The Role of Agriculture in General Economic Development: A Reinterpretation of Jorgenson and Lewis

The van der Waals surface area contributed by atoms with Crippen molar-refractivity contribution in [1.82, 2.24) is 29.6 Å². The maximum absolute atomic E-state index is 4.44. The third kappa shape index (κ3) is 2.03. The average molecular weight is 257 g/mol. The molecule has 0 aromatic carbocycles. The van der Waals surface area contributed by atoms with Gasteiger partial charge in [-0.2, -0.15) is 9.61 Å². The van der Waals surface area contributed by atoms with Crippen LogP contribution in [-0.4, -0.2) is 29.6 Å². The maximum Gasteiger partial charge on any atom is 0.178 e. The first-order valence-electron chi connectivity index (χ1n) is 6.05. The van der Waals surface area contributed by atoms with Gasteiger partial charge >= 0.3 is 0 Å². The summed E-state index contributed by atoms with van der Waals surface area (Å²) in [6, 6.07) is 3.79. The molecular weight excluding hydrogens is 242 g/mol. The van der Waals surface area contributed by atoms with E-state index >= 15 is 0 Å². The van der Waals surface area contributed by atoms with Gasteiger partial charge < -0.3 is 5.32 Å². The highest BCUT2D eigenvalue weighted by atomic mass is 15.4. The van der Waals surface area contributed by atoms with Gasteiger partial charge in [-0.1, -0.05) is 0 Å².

During the past 30 years or so, the output of food and fiber have more than kept pace with a growing world population overall, although severe problems of distribution remain. Grains, for example, account for more than 80 per cent of food crops consumed in developing countries directly and, of course, for a substantial part of total food consumption in developed countries indirectly through conversion into animal products. The average annual rate of growth of grain output over the last 30 years has been around 2 per cent, more than enough to match growing world demand so that grain prices have actually fallen and are expected to * I am indebted to Anke Meyer and to Bruce Gardner for helpful comments and suggestions, and to the Maryland Agricultural Experiment Station for financial support. This paper draws on a larger work on agricultural development, population growth and the environment.